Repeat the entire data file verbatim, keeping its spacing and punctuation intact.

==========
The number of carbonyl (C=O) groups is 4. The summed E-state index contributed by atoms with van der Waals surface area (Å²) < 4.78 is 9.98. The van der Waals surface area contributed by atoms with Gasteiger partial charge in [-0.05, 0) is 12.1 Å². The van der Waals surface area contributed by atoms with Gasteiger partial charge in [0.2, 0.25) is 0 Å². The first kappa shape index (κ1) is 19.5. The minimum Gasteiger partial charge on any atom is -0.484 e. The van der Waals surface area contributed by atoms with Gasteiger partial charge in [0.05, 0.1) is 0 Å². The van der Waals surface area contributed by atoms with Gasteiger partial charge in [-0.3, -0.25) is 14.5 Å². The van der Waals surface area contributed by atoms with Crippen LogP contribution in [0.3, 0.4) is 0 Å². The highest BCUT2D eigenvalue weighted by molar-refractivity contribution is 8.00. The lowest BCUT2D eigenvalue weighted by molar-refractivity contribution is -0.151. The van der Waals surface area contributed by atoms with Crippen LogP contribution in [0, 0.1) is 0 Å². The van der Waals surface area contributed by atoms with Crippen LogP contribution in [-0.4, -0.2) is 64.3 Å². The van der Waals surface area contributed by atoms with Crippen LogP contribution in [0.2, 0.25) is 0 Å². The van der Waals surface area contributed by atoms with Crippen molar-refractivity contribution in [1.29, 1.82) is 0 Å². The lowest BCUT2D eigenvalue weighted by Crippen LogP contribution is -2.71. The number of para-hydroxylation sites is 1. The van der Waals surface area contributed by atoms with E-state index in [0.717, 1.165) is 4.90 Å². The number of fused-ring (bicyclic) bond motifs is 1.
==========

The number of carbonyl (C=O) groups is 4. The summed E-state index contributed by atoms with van der Waals surface area (Å²) < 4.78 is 9.98. The van der Waals surface area contributed by atoms with Gasteiger partial charge in [-0.05, 0) is 12.1 Å². The van der Waals surface area contributed by atoms with Gasteiger partial charge in [0.2, 0.25) is 0 Å². The first kappa shape index (κ1) is 19.5. The minimum Gasteiger partial charge on any atom is -0.484 e. The van der Waals surface area contributed by atoms with Gasteiger partial charge in [0.05, 0.1) is 0 Å². The van der Waals surface area contributed by atoms with Gasteiger partial charge in [-0.3, -0.25) is 14.5 Å². The van der Waals surface area contributed by atoms with Crippen LogP contribution in [0.3, 0.4) is 0 Å². The highest BCUT2D eigenvalue weighted by molar-refractivity contribution is 8.00. The lowest BCUT2D eigenvalue weighted by molar-refractivity contribution is -0.151. The van der Waals surface area contributed by atoms with Crippen LogP contribution in [0, 0.1) is 0 Å². The van der Waals surface area contributed by atoms with Crippen LogP contribution in [-0.4, -0.2) is 64.3 Å². The van der Waals surface area contributed by atoms with Crippen LogP contribution in [0.2, 0.25) is 0 Å². The van der Waals surface area contributed by atoms with Crippen molar-refractivity contribution in [1.29, 1.82) is 0 Å². The lowest BCUT2D eigenvalue weighted by Crippen LogP contribution is -2.71. The number of para-hydroxylation sites is 1. The van der Waals surface area contributed by atoms with E-state index in [0.717, 1.165) is 4.90 Å². The number of fused-ring (bicyclic) bond motifs is 1.